Jeff Koons' Popeye series, begun in 2002, incorporates some of the artist's signature themes and motifs: the surrealistic combination of everyday objects, cartoon imagery, outsized scale, art-historical references and children's toys. The sculptures reproduced here continue Koons' fondness for casting inflatable toys in aluminum—carefully painted to resemble supple plastic—which he juxtaposes here with unaltered everyday objects, such as chairs or garbage cans. The Popeye paintings are complex and layered compositions that combine disparate images both found and created by Koons (including images of the sculptures in the series). The instantly recognizable figures of Popeye and Olive Oyl are central, and recur across several key works within the book. Frederic Tuten, Arthur C. Danto and Dorothea von Hantelmann provide commentary on this fun body of work, which Koons discusses in a conversation with Julia Peyton-Jones and Hans Ulrich Obrist.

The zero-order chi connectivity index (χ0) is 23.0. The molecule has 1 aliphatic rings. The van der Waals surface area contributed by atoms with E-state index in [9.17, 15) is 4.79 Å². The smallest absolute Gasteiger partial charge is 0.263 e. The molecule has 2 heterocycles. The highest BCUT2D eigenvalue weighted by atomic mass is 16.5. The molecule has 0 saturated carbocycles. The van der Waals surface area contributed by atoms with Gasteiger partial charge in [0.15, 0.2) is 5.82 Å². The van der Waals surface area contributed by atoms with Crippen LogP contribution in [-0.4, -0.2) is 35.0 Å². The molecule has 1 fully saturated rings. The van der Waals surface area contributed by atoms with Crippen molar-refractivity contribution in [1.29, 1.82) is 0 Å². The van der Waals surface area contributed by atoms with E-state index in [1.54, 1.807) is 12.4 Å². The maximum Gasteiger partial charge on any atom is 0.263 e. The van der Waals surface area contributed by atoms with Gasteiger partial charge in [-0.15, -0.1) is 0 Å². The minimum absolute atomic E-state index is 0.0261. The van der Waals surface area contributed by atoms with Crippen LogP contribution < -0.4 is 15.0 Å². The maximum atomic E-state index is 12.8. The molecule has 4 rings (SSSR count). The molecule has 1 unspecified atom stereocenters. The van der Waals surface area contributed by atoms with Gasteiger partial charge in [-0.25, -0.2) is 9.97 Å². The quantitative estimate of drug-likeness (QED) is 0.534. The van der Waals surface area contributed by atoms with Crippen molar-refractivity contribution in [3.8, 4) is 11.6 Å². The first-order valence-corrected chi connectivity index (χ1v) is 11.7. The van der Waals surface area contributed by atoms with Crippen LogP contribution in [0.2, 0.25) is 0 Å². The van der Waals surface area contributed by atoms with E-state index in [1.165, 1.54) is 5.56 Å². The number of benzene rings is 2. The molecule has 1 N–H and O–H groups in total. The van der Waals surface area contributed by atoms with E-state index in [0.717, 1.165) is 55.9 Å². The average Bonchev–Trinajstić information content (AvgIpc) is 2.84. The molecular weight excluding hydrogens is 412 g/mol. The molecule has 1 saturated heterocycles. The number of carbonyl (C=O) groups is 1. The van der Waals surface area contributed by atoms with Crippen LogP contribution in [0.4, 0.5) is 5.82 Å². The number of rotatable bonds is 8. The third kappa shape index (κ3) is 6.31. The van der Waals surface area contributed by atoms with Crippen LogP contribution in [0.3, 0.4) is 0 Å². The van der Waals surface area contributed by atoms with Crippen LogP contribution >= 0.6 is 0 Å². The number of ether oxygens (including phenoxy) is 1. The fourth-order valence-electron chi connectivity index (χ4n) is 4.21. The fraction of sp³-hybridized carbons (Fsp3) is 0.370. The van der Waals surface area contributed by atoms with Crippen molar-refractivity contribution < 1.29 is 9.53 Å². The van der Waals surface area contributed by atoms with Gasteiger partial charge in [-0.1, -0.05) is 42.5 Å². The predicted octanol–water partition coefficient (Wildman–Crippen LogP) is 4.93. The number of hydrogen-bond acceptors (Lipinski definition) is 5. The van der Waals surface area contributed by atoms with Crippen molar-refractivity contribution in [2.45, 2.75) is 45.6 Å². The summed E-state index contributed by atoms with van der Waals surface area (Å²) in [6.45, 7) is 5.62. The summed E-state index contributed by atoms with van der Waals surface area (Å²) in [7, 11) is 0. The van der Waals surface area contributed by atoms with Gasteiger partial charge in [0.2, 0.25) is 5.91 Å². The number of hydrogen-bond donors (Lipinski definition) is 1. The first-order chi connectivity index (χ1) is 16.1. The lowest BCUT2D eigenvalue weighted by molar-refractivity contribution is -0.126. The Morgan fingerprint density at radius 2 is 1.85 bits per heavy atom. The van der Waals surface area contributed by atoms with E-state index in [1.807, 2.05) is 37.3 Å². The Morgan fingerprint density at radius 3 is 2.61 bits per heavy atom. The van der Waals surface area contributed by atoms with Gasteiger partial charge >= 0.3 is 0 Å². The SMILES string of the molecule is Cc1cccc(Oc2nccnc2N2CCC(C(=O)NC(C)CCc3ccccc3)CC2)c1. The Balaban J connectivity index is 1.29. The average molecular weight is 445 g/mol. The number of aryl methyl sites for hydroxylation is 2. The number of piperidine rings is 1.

Published by Gagosian Gallery. Essay by Daniel Pinchbeck.
What a lush garden! Imagine the berserk beds that could sprout Koons' polychromed wood begonias next to Warhol's Matisse-adrift-on-Monet silkscreened petunias. This smart volume plants Koons' mostly sculptural exploration of the flower motif alongside a history of Warhol's serialized prints and drawings of the same from the 50s, 60s and 70s.
PUBLISHER Gagosian Gallery
BOOK FORMAT Hardcover, 10.25 x 10.25 in. / 111 pgs / 62 color.
PUBLISHING STATUS Pub Date 2/2/2003 Out of print
DISTRIBUTION D.A.P. Exclusive Catalog: FALL 2003
PRODUCT DETAILS ISBN 9781880154854TRADE List Price: $80.00 CDN $95.00
Published by Guggenheim Museum. Essay by Robert Rosenblum. Interview by David Sylvester.